Nobody knows who originally brought film to China. Thankfully, Ann Hu acknowledges this in Shadow Magic, her story detailing a possible origin of Chinese theater. It is a movie about two dreamers, and is so fanciful and full of whimsy that overlooking some of its shallower elements is forgivable. The year is 1902, and Peking is changing. People are no longer afraid that photographs will steal their souls. Liu Jinglun (Xia Yu, In the Heat of the Sun, Where Have All the Flowers Gone) works at the Feng Tai Photo Shop, where he is the chief photographer. Western culture fascinates him, and he is always tinkering with things he obtains.
Brit Raymond Wallace (Jared Harris, Lush, B. Monkey) relocated to China to make money. He opens a small theater he calls "Shadow Magic," believing that the Chinese will come in droves to watch. His chief competition is the local opera, and local anti-Western sentiment causes people to ignore him. Until Liu finds him. The two share a love for all things modern, and these 'moving pictures' awe Liu. He wants to know everything about films and how to make them and begins working for Wallace. The two begin making money and movies, much to the delight of their audiences.
Hu and her co-writers Kate Raisz and Bob McAndrew falter when they begin adding too many elements to the film. The slow battle that Wallace and Liu fight for acceptance mirrors itself in subplots about class, relationships, and race. Liu is in love with Ling (Xing Yufei), but he is poor. His father wants him to marry a wealthy widow, but she is, uh, larger. He wants Liu, who is the daughter of the local opera star. Wallace also faces racism. He must learn to make movies that appeal to the Chinese, instead of just to him. Liu also struggles with concepts of honor and filial respect. His interests in film conflict with his obligations to his father and his boss. He tries to juggle both, hiding his work at Shadow Magic from his family and employer, but this begins to wear on him.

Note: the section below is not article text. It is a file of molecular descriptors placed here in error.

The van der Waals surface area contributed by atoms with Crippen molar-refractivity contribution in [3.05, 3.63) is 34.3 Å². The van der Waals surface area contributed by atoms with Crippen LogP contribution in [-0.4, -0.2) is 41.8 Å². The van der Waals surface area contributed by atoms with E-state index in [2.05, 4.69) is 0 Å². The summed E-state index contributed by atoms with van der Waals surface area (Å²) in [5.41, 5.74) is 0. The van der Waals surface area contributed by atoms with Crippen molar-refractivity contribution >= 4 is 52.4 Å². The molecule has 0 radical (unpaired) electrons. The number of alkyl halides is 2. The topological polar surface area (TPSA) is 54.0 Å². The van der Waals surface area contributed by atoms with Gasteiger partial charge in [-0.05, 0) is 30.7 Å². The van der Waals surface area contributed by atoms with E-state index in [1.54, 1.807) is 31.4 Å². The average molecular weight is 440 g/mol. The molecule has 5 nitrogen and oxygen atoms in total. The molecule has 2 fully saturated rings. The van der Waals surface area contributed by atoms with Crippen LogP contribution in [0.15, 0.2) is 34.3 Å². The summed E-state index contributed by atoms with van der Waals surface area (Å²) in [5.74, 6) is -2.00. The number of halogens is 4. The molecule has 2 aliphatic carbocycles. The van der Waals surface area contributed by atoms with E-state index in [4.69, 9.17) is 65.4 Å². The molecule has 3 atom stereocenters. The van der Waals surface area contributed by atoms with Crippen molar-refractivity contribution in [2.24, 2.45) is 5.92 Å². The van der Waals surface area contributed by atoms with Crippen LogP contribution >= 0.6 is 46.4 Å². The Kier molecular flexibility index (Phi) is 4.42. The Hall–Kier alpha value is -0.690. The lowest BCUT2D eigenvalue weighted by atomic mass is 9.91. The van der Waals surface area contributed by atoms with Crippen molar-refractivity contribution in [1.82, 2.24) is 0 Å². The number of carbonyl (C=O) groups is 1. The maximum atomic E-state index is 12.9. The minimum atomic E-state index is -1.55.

The more serious elements take a little away from the general good feeling of Shadow Hours. The childlike joy that Wallace and Liu experience is palpable. The science of making films is almost like magic for the two. They both know that films will one day become big, and work as hard as they can to make that day possible. A light, bouncy score by Zhang Lida helps considerably in setting the tone. Hu also obtained actual footage from the period to show in Wallace's theater, lending an authentic feel to the movie. It is very likely that things did not happen they way that Hu portrays them, but it would be nice if they did.
|Mongoose Rates It: Not Bad.|
|1 hour, 55 minutes, English and Chinese with English subtitles, Rated PG for brief mild language.|
Back to Movies